When he’s not running one of the five boat shows he produces or the Bertram-Hatteras Shootout (which he owns), Pearson stays busy designing new marina developments: He’s a partner in International Marinas. “When you build and tear down dockage for 3,000 boats every year, its kind of nice to work on something a bit more permanent.” He has contributed his knowledge and creativity to 35 major projects to date and is currently redeveloping the Chub Cay Club as a major yachting and fishing destination. Behind it all Pearson is still the committed enthusiast he was when he first found the water. He and his wife, Cheri, have migrated through two Rybovichs, a 60-foot Hatteras and have just taken delivery of a new 68-foot Hatteras Convertible appropriately named Showpiece. Given Pearson’s time on the docks and experience on the water, Show-piece is well outfitted and has many custom features. The Pearsons have fished and cruised the Bahamas and the Turks and Caicos and wandered as far north as Nantucket. With the new boat their goal is to transit the Panama Canal to fish and cruise the Pacific Coast.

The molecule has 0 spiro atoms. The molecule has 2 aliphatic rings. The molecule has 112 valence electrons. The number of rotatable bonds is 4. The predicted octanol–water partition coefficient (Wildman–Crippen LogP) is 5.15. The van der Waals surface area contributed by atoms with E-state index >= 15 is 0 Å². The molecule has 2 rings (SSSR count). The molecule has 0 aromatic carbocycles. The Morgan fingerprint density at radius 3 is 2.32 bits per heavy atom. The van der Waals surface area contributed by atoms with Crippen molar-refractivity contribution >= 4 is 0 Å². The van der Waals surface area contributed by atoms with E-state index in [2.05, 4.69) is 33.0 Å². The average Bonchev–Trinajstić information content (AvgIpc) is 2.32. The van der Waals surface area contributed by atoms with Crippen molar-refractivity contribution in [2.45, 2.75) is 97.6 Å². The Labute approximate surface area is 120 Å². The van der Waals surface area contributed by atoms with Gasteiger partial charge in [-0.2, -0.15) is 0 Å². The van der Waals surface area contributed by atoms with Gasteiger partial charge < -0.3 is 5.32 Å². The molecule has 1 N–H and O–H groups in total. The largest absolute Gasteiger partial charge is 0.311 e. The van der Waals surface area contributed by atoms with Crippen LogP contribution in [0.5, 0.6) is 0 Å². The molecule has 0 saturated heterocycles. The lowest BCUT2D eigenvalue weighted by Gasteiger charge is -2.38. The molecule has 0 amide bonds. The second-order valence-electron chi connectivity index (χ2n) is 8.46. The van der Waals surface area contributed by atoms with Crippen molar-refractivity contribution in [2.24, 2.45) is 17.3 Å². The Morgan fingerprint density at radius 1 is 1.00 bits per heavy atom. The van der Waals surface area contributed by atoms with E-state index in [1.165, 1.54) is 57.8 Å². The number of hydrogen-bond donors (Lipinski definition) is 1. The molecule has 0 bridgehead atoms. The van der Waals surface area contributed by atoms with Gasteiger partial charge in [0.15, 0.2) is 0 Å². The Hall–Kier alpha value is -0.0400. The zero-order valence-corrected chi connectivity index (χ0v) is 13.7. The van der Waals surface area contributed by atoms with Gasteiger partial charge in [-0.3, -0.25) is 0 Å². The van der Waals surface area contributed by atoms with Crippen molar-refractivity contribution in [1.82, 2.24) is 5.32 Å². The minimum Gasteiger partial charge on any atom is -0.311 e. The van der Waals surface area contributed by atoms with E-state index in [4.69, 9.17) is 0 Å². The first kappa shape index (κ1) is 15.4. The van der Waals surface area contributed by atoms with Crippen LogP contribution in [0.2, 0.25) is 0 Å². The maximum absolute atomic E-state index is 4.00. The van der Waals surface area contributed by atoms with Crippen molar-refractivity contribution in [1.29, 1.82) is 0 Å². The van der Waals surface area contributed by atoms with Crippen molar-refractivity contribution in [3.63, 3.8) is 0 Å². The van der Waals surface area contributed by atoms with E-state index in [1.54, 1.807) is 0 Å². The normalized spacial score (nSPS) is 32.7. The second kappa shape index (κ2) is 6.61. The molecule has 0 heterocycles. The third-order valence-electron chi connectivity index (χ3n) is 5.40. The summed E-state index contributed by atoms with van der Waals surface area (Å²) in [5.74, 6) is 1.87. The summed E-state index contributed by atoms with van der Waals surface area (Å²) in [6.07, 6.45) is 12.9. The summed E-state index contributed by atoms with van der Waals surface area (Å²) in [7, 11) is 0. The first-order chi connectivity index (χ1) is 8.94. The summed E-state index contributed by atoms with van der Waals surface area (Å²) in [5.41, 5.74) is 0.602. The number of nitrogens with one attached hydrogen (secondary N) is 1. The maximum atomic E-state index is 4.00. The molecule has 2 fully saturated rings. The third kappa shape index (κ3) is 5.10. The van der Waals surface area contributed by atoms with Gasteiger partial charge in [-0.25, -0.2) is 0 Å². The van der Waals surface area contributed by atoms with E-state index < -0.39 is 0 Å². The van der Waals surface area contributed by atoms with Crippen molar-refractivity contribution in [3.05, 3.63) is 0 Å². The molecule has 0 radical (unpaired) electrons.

Pearson sees a bright future for yachting, although he is concerned that too much of the attention the sport receives is focused on the biggest boats. Although the Ft. Lauderdale show boasts the largest collection of such yachts in the world, it is clear Pearson has not forgotten his roots and the foundation that the show was built on. “The biggest and most expensive boats always attract the attention of the media, but it is the smaller boats at the show that fuel the sport.”


While Pearson dons a tuxedo to oversee the Superyacht Society Awards, he is most comfortable in shorts wandering the docks at the show looking at boats and boat stuff. Kaye Pearson understands the magic and those of us who love boats and the Ft. Lauderdale show can thank him for five great days in October.